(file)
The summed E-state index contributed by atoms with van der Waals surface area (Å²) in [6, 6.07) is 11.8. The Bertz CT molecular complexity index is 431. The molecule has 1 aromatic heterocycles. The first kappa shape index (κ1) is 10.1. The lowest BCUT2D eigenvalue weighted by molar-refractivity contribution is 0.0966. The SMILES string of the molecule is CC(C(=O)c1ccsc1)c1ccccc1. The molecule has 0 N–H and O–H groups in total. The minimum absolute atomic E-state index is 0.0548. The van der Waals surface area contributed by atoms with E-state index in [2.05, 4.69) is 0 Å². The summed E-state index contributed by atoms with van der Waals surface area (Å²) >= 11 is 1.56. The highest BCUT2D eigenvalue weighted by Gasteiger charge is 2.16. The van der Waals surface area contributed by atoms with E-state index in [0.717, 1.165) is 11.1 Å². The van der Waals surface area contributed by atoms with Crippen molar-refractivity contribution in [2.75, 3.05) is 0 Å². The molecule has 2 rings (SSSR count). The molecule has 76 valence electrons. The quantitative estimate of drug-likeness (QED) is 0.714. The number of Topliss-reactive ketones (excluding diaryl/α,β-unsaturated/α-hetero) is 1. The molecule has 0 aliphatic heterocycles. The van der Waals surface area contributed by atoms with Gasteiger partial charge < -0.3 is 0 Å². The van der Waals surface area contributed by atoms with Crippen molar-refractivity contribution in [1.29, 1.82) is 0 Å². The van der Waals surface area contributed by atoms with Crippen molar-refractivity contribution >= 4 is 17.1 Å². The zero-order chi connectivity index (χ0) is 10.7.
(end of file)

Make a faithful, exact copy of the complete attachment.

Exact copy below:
The summed E-state index contributed by atoms with van der Waals surface area (Å²) in [6, 6.07) is 11.8. The Bertz CT molecular complexity index is 431. The molecule has 1 aromatic heterocycles. The first kappa shape index (κ1) is 10.1. The lowest BCUT2D eigenvalue weighted by molar-refractivity contribution is 0.0966. The SMILES string of the molecule is CC(C(=O)c1ccsc1)c1ccccc1. The molecule has 0 N–H and O–H groups in total. The minimum absolute atomic E-state index is 0.0548. The van der Waals surface area contributed by atoms with E-state index in [2.05, 4.69) is 0 Å². The summed E-state index contributed by atoms with van der Waals surface area (Å²) >= 11 is 1.56. The highest BCUT2D eigenvalue weighted by Gasteiger charge is 2.16. The van der Waals surface area contributed by atoms with E-state index in [0.717, 1.165) is 11.1 Å². The van der Waals surface area contributed by atoms with Crippen molar-refractivity contribution in [2.75, 3.05) is 0 Å². The molecule has 2 rings (SSSR count). The molecule has 76 valence electrons. The quantitative estimate of drug-likeness (QED) is 0.714. The number of Topliss-reactive ketones (excluding diaryl/α,β-unsaturated/α-hetero) is 1. The molecule has 0 aliphatic heterocycles. The van der Waals surface area contributed by atoms with Gasteiger partial charge < -0.3 is 0 Å². The van der Waals surface area contributed by atoms with Crippen molar-refractivity contribution in [1.29, 1.82) is 0 Å². The van der Waals surface area contributed by atoms with Crippen molar-refractivity contribution >= 4 is 17.1 Å². The zero-order chi connectivity index (χ0) is 10.7.